With increased geyser activity observed by trackers in 2018 and the beginning of 2019, does this mean there’s something serious happening under the Yellowstone Caldera? Probably not, say the experts.
Yellowstone insiders and geyser gazers were all aflutter when Steamboat Geyser awakened from dormancy and began erupting again in 2018. As well they should be: a Steamboat Geyser eruption is an awesome sight and billed as the world’s tallest geyser at 300 feet, though the eruptions in 2018 didn’t always reach that level. Still, at the end of the day, 2018 ended up being the most active year recorded for Steamboat Geyser eruptions, and so far the pace is similar in 2019.
And with Giant Geyser erupting more often as possible, as well as a surprise Ear Spring Geyser eruption, has some outside observers wondering if there’s something worrisome going on underweath the Yellowstone Caldera. The word from the experts: no.
“But back in 2007 to 2008, Giant went bananas,” Michael Poland, scientist-in-charge at Yellowstone Volcano Observatory, told National Geographic. “It erupted many, many more times than it had in the past year—and Steamboat didn’t do anything of the sort.”
There are unexplained changes in Yellowstone thermal activity regularly, ranging from unexpected eruptions that force changes in the landscape, such as the 1989 Pork Chop Geyser eruption, as well as lessened activity in prominent features like Echinus Geyser. Such is life in the Norris Geyser Basin, considered the most active and hottest geyser basin in Yellowstone. This waxing and waning in geyser activity has been true since humans began recording Yellowstone thermals and is highly unlikely to change. No, the Yellowstone super volcano is not on the verge of blowing.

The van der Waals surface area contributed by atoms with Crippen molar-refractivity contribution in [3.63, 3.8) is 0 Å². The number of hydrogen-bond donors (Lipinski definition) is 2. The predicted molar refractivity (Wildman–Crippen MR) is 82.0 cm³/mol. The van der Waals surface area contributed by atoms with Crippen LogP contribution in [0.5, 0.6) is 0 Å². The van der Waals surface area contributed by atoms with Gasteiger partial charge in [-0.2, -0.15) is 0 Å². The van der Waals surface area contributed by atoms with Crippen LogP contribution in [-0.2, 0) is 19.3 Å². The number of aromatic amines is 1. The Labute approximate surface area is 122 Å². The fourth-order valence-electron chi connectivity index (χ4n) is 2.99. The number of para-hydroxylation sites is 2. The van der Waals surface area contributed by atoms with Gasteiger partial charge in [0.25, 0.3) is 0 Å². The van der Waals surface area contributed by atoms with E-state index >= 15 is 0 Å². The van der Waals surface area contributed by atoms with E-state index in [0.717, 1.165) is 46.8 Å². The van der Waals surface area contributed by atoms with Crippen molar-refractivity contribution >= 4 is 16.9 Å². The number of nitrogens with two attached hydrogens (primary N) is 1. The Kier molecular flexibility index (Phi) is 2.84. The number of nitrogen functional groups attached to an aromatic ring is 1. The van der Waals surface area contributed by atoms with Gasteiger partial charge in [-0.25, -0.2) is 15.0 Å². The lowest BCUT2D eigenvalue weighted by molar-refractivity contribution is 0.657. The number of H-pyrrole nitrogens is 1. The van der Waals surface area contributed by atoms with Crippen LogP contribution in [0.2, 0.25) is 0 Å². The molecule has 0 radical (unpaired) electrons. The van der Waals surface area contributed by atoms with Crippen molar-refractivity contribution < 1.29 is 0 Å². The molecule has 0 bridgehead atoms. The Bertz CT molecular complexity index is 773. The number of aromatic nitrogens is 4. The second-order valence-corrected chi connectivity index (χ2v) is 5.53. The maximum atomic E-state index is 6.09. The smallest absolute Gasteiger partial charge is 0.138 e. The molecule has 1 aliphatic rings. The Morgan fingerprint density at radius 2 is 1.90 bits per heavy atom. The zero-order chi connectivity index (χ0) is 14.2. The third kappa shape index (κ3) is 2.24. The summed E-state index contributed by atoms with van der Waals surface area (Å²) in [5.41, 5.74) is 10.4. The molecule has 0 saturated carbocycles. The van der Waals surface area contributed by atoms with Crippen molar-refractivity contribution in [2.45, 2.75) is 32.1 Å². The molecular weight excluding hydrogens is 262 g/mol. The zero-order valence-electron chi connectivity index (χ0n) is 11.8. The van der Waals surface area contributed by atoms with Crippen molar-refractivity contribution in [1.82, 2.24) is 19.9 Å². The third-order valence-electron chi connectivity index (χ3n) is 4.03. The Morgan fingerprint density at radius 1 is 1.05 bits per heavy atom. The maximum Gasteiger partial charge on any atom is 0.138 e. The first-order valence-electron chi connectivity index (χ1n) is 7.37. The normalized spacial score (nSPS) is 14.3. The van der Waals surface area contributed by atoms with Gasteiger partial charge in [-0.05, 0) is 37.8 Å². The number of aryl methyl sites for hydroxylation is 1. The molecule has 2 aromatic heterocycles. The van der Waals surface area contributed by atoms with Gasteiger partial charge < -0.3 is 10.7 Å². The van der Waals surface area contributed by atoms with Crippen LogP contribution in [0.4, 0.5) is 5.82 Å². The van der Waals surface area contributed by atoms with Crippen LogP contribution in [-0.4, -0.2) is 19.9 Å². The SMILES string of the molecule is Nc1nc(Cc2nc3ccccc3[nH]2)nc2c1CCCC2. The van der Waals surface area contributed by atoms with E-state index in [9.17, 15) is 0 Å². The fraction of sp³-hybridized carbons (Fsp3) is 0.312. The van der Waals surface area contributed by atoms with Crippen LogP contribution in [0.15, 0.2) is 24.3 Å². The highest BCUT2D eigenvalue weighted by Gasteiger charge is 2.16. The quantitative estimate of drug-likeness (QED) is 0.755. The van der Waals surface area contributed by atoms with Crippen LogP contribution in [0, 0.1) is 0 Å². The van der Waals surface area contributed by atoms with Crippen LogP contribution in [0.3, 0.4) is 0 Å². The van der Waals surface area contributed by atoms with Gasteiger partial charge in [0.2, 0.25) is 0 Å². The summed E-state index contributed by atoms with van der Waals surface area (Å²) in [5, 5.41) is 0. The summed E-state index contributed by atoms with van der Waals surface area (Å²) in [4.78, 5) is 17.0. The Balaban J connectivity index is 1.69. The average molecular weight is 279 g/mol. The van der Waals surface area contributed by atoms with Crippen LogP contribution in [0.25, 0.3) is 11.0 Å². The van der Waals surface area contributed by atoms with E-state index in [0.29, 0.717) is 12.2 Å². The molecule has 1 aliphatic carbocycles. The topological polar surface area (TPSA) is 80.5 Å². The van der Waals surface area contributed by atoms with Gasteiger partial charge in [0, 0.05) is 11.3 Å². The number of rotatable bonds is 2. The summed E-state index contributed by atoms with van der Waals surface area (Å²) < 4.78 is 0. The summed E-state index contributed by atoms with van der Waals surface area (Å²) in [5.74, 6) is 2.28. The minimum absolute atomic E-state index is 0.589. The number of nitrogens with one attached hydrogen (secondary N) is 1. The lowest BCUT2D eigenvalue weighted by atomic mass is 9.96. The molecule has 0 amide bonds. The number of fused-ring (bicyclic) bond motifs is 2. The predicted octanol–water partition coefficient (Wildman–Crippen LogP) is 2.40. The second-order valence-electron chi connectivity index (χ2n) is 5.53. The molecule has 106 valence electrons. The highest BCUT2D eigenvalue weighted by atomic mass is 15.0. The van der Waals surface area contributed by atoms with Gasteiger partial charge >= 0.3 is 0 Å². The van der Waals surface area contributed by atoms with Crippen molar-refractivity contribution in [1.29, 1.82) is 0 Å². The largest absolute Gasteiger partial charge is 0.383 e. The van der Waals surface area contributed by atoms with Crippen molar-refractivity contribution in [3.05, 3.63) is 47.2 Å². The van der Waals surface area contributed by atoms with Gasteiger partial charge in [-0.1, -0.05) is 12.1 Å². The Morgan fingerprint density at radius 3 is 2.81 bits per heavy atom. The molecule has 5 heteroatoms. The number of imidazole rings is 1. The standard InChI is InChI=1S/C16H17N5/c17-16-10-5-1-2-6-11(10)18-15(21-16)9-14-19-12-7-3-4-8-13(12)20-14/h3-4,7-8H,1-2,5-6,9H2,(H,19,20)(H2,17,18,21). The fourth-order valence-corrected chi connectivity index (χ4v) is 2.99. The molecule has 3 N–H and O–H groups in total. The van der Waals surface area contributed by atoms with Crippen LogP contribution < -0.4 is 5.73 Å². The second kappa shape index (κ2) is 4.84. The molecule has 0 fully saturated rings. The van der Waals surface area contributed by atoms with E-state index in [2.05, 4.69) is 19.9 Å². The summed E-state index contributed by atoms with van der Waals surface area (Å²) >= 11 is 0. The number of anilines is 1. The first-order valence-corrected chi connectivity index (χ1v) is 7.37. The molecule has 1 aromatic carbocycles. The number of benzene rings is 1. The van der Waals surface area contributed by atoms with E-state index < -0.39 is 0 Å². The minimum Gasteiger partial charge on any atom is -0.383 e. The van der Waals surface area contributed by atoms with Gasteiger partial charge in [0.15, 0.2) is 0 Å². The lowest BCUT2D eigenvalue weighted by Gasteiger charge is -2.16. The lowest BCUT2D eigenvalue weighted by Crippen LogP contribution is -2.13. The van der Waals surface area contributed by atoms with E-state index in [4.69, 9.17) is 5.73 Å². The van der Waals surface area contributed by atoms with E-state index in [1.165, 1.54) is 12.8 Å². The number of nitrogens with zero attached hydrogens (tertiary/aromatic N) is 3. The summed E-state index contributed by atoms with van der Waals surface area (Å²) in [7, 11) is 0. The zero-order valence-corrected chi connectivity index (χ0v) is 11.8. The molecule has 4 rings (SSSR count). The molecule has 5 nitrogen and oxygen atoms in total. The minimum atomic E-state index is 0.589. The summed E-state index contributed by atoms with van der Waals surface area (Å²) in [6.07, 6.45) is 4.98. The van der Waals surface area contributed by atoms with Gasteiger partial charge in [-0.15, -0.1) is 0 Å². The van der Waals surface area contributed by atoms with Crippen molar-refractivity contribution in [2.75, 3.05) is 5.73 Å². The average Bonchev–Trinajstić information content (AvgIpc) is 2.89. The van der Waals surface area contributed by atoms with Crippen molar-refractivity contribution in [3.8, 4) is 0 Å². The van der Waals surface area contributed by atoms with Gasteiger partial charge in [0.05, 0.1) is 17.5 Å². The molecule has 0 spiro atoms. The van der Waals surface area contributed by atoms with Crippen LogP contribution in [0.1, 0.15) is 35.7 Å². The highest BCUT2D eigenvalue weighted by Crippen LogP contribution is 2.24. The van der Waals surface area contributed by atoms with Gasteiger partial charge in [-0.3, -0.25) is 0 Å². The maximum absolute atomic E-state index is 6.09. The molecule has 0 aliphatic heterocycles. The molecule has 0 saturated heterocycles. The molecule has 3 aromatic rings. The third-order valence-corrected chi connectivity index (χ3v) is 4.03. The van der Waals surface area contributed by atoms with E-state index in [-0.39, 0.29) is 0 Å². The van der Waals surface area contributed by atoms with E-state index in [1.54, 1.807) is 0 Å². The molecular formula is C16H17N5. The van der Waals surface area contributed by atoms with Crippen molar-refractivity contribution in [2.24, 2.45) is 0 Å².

But there is one development that may be leading to increased geyser activity: the past few winters in Yellowstone have been unusually snowy, and the experts say that increase in water levels could be leading to more activity:
Research tentatively suggests that the same heavy precipitation may have provided the faults involved with plenty of lubrication, allowing them to jut forward with reckless abandon.
In both cases, it’s difficult to make any definitive statements. There aren’t really any direct measurements of the subsurface water in the park, and such inferences are based on the records of surface water and precipitation. For now, Poland says, “we’re just speculating.”
Image courtesy National Park Service.